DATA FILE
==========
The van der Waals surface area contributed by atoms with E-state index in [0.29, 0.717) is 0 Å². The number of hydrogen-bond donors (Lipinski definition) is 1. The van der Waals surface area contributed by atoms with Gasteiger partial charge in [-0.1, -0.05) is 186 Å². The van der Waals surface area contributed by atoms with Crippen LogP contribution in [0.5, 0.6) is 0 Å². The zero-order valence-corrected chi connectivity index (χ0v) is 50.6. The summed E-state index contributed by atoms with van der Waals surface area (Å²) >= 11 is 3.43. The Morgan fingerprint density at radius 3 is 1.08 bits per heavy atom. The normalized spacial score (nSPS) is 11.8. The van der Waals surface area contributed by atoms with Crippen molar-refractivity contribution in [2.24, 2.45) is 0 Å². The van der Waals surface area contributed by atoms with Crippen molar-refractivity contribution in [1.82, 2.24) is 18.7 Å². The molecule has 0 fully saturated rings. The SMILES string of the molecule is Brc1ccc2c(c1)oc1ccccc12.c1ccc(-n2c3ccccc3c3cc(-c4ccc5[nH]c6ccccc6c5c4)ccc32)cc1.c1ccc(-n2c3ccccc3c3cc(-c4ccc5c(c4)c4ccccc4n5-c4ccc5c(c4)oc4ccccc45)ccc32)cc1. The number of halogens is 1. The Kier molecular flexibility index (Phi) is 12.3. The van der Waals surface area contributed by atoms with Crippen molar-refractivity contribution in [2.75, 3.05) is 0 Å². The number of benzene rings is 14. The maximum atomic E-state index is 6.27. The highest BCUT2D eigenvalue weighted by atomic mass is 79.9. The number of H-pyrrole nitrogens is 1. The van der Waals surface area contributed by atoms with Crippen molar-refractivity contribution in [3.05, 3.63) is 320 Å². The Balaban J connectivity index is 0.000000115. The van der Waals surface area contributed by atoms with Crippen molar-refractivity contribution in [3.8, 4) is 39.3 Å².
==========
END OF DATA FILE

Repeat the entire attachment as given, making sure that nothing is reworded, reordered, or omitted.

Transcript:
The van der Waals surface area contributed by atoms with E-state index in [0.29, 0.717) is 0 Å². The number of hydrogen-bond donors (Lipinski definition) is 1. The van der Waals surface area contributed by atoms with Gasteiger partial charge in [-0.1, -0.05) is 186 Å². The van der Waals surface area contributed by atoms with Crippen LogP contribution in [0.5, 0.6) is 0 Å². The zero-order valence-corrected chi connectivity index (χ0v) is 50.6. The summed E-state index contributed by atoms with van der Waals surface area (Å²) >= 11 is 3.43. The Morgan fingerprint density at radius 3 is 1.08 bits per heavy atom. The normalized spacial score (nSPS) is 11.8. The van der Waals surface area contributed by atoms with Crippen molar-refractivity contribution in [2.24, 2.45) is 0 Å². The van der Waals surface area contributed by atoms with Crippen molar-refractivity contribution in [1.82, 2.24) is 18.7 Å². The molecule has 0 fully saturated rings. The SMILES string of the molecule is Brc1ccc2c(c1)oc1ccccc12.c1ccc(-n2c3ccccc3c3cc(-c4ccc5[nH]c6ccccc6c5c4)ccc32)cc1.c1ccc(-n2c3ccccc3c3cc(-c4ccc5c(c4)c4ccccc4n5-c4ccc5c(c4)oc4ccccc45)ccc32)cc1. The number of halogens is 1. The Kier molecular flexibility index (Phi) is 12.3. The van der Waals surface area contributed by atoms with Crippen molar-refractivity contribution in [2.75, 3.05) is 0 Å². The number of benzene rings is 14. The maximum atomic E-state index is 6.27. The highest BCUT2D eigenvalue weighted by atomic mass is 79.9. The number of H-pyrrole nitrogens is 1. The van der Waals surface area contributed by atoms with Crippen molar-refractivity contribution in [3.05, 3.63) is 320 Å². The Balaban J connectivity index is 0.000000115. The van der Waals surface area contributed by atoms with Crippen molar-refractivity contribution in [3.8, 4) is 39.3 Å².